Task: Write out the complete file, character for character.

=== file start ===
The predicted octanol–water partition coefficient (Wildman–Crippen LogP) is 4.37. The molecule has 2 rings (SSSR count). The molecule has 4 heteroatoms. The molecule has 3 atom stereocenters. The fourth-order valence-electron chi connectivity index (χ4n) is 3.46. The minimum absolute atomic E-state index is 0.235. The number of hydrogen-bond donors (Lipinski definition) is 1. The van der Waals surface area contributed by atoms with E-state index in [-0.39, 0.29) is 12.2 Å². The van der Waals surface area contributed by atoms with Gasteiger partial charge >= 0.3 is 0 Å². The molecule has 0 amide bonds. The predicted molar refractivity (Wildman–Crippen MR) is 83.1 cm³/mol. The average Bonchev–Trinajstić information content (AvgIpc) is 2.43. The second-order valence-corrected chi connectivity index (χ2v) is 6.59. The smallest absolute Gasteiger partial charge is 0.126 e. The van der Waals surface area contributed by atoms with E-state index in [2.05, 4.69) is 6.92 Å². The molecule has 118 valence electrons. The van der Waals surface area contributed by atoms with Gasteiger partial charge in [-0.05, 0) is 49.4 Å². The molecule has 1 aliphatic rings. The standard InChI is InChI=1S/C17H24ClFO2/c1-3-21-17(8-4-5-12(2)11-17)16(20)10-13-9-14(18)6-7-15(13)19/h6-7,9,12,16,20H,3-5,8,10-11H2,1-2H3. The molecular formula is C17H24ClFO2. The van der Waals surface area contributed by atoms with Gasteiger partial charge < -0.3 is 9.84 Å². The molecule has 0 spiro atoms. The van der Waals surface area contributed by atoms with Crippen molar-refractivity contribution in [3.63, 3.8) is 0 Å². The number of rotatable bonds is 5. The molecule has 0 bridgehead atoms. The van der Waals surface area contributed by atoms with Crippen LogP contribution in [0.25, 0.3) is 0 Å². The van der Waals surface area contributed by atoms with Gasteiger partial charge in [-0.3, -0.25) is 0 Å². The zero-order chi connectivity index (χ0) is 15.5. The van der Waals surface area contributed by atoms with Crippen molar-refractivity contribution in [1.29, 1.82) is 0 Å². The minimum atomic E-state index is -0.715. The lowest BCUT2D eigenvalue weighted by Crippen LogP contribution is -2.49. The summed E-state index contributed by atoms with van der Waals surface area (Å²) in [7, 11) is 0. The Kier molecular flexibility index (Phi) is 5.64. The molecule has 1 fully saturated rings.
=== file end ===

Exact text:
The predicted octanol–water partition coefficient (Wildman–Crippen LogP) is 4.37. The molecule has 2 rings (SSSR count). The molecule has 4 heteroatoms. The molecule has 3 atom stereocenters. The fourth-order valence-electron chi connectivity index (χ4n) is 3.46. The minimum absolute atomic E-state index is 0.235. The number of hydrogen-bond donors (Lipinski definition) is 1. The van der Waals surface area contributed by atoms with E-state index in [-0.39, 0.29) is 12.2 Å². The van der Waals surface area contributed by atoms with Gasteiger partial charge >= 0.3 is 0 Å². The molecule has 0 amide bonds. The predicted molar refractivity (Wildman–Crippen MR) is 83.1 cm³/mol. The average Bonchev–Trinajstić information content (AvgIpc) is 2.43. The second-order valence-corrected chi connectivity index (χ2v) is 6.59. The smallest absolute Gasteiger partial charge is 0.126 e. The van der Waals surface area contributed by atoms with E-state index in [2.05, 4.69) is 6.92 Å². The molecule has 118 valence electrons. The van der Waals surface area contributed by atoms with Gasteiger partial charge in [-0.05, 0) is 49.4 Å². The molecule has 1 aliphatic rings. The standard InChI is InChI=1S/C17H24ClFO2/c1-3-21-17(8-4-5-12(2)11-17)16(20)10-13-9-14(18)6-7-15(13)19/h6-7,9,12,16,20H,3-5,8,10-11H2,1-2H3. The molecular formula is C17H24ClFO2. The van der Waals surface area contributed by atoms with Gasteiger partial charge < -0.3 is 9.84 Å². The molecule has 0 spiro atoms. The van der Waals surface area contributed by atoms with Crippen molar-refractivity contribution in [3.63, 3.8) is 0 Å². The number of rotatable bonds is 5. The molecule has 0 bridgehead atoms. The van der Waals surface area contributed by atoms with Crippen LogP contribution in [0.25, 0.3) is 0 Å². The van der Waals surface area contributed by atoms with Gasteiger partial charge in [-0.3, -0.25) is 0 Å². The zero-order chi connectivity index (χ0) is 15.5. The van der Waals surface area contributed by atoms with Crippen molar-refractivity contribution in [1.29, 1.82) is 0 Å². The minimum atomic E-state index is -0.715. The lowest BCUT2D eigenvalue weighted by Crippen LogP contribution is -2.49. The summed E-state index contributed by atoms with van der Waals surface area (Å²) in [7, 11) is 0. The Kier molecular flexibility index (Phi) is 5.64. The molecule has 1 fully saturated rings.